Family-style dishes of mashed potatoes and steamed broccoli accompanied the meat; these, too, were perfectly finished, the broccoli still full of snap. Did I also mention there was pepper-encrusted rib-eye steak?

Where carving is needed, the meat is carved at tableside. You have a pair of tongs to assist in securing your slices.

All that’s missing is a hearty red wine, but you’ll have to bring that yourself because the State Liquor Authority continues, for its own scurrilous political reasons, to deny the resort a license.

Golf and weddings and business meetings are a few of the resort’s popular activities; I would add simply hanging out as another. We spent a night at the Lodge, one of the upscale accommodation possibilities, and the room, like the building itself, is a marvel of inventive planning—the place is a modern take on an Adirondack style—and excellent construction.

Service is second to none. This was as true in the restaurant as in the Lodge, where you get no sense of employees merely doing a job. We spoke to many employees, and all were delighted to share information.

Breakfast in Wildflowers, a fine-dining option with nouveau takes on continental fare, was equally impressive. Bathed in the morning sun, the elegant room was charming and the service excellent. And the food was superb: a serving of prime-rib hash and fried eggs transfigured the notion of breakfast, challah-based French toast was maddeningly good (maddening because I have yet to duplicate it at home) and even the fresh fruit plate was surprising—the fruit was truly fresh!

Because every casino has a full-blown buffet, you’ll find Season’s Harvest here, but more of an array of manned stations that assures consistent quality. Other dining options include Peach Blossom, for high-end Asian cuisine, including Thai specialties; Pino Bianco, an Italian restaurant; a straight-ahead steakhouse called Forest Grill; and the Emerald, a 24-hour Denny’s-like operation. And there are delis and dessert stops—wait till you see the made-in-house pastries!—coffee shops and more.

Given my recreational preferences, there’s no gamble at all about dining and relaxing at Turning Stone, and I’m looking forward to a return to Rodizio once my appetite recovers.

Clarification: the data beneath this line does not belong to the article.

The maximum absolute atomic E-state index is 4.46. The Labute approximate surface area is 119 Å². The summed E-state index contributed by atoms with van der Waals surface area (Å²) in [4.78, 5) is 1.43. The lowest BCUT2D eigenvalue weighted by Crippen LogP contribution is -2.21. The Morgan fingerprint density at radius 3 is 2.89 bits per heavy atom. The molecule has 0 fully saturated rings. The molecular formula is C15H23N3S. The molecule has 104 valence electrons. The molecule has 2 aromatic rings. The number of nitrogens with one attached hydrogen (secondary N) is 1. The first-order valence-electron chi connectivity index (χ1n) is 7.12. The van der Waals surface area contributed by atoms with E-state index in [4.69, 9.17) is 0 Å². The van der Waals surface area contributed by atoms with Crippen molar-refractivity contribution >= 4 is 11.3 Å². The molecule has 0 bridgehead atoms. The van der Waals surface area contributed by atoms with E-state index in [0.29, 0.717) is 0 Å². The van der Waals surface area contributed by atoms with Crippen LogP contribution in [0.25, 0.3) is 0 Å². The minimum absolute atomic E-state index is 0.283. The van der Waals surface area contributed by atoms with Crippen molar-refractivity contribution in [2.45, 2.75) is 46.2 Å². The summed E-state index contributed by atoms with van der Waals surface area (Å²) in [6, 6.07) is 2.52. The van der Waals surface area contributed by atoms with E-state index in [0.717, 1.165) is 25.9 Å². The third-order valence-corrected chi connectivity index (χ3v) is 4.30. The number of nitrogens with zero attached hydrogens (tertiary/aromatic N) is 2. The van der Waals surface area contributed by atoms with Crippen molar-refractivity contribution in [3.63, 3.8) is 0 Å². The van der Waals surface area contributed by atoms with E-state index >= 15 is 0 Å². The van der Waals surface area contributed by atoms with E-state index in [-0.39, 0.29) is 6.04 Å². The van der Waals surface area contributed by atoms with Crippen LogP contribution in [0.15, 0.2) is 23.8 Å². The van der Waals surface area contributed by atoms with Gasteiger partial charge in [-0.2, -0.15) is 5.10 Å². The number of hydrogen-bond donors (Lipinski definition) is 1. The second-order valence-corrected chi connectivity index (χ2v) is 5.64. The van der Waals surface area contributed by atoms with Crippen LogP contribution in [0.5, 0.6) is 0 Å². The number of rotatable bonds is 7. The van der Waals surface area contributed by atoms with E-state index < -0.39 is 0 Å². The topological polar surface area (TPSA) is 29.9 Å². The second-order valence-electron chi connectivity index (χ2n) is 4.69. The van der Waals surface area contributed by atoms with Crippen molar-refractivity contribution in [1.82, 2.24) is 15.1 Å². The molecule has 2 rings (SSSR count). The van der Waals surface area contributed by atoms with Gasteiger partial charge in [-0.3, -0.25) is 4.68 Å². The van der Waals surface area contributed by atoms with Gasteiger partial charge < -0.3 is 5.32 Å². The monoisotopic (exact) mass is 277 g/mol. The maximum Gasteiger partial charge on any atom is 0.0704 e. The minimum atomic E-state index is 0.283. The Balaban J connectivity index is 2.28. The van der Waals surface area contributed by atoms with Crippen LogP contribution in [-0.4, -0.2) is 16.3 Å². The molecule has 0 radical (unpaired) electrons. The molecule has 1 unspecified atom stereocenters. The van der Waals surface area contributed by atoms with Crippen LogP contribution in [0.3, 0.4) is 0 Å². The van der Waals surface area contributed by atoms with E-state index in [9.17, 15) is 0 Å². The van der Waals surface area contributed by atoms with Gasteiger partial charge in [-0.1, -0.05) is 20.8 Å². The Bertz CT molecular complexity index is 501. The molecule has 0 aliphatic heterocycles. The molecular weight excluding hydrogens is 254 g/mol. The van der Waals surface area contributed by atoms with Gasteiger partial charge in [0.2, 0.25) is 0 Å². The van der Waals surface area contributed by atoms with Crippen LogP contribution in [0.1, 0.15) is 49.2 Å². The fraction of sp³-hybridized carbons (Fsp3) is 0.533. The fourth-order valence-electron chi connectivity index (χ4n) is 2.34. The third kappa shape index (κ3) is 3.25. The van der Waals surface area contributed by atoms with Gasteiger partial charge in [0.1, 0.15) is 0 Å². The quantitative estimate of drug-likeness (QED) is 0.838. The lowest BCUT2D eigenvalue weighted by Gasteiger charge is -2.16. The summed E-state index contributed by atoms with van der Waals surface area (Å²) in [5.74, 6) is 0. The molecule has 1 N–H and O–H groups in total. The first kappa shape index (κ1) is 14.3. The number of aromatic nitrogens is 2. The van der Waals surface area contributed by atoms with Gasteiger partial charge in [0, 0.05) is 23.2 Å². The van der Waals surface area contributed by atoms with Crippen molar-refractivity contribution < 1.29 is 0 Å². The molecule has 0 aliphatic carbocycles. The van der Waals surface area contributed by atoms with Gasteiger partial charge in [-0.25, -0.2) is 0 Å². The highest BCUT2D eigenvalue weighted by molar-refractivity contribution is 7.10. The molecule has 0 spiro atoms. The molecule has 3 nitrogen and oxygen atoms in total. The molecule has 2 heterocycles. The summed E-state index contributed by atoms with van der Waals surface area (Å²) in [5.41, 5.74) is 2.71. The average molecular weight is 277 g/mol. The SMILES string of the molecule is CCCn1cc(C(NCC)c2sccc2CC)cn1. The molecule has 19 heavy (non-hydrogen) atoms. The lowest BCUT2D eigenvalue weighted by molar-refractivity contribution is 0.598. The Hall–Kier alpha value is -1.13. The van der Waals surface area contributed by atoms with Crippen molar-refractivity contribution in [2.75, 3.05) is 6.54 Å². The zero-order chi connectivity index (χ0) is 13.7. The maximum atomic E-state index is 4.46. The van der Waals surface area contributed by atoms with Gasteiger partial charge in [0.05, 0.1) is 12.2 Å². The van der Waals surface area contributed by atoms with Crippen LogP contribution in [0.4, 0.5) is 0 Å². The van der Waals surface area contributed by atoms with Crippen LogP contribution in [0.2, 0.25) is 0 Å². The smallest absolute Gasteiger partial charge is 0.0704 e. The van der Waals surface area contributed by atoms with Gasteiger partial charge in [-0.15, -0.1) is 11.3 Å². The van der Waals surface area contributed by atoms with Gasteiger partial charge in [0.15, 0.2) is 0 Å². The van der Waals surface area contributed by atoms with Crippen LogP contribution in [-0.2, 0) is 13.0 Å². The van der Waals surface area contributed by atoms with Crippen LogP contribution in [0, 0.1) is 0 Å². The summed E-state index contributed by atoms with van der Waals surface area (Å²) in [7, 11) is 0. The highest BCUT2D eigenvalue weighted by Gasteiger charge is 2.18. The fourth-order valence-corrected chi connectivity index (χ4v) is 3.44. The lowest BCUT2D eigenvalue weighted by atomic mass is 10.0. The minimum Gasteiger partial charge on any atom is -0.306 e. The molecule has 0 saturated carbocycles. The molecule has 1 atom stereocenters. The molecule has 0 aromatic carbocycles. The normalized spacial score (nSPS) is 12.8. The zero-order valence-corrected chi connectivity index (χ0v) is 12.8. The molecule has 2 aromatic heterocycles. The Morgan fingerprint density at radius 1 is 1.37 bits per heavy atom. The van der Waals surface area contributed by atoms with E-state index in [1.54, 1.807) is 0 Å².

Click here for a list of recently reviewed restaurants.


TABLE SCRAPS

The fine-dining restaurant at Saratoga Gaming and Raceway has been completely rebuilt and is now open for business. Fortunes, a 500-seat venue that sits above the harness track and offers an excellent view from all seats, has been handsomely reappointed and boasts chef Thomas Gisler, formerly of Cooperstown’s Otesaga Hotel. Both à la carte and buffet dining are available; watch this space for a review. . . . Jack’s Oyster House (42 State Street, Albany) has been selected by the Nation’s Restaurant News Editorial Board as a 2005 Nation’s Restaurant News Fine Dining Hall of Fame Honoree. Criteria for nomination include excellence in food, quality, service, ambience and leadership in staff training and motivation. Jack’s owner Brad Rosenstein will attend the induction at the Ritz-Carlton Hotel in Chicago on May 22, and an upcoming issue of Nation’s Restaurant News will feature an in-depth profile of Rosenstein and the restaurant. . . . This Saturday (April 30) will be the grand opening of the Battenkill Kitchen, Inc., a shared-use kitchen that will be available for rentals, classes, product launches, etc. It is located at the Historic Salem Courthouse on 58 E. Broadway in Salem. Saturday’s event will include a ribbon- cutting ceremony, cooking demonstrations and tastings. For more information on joining BKI or renting the facility, call 854-3095. . . . Remember to pass your scraps to Metroland (e-mail food@ banilsson.com).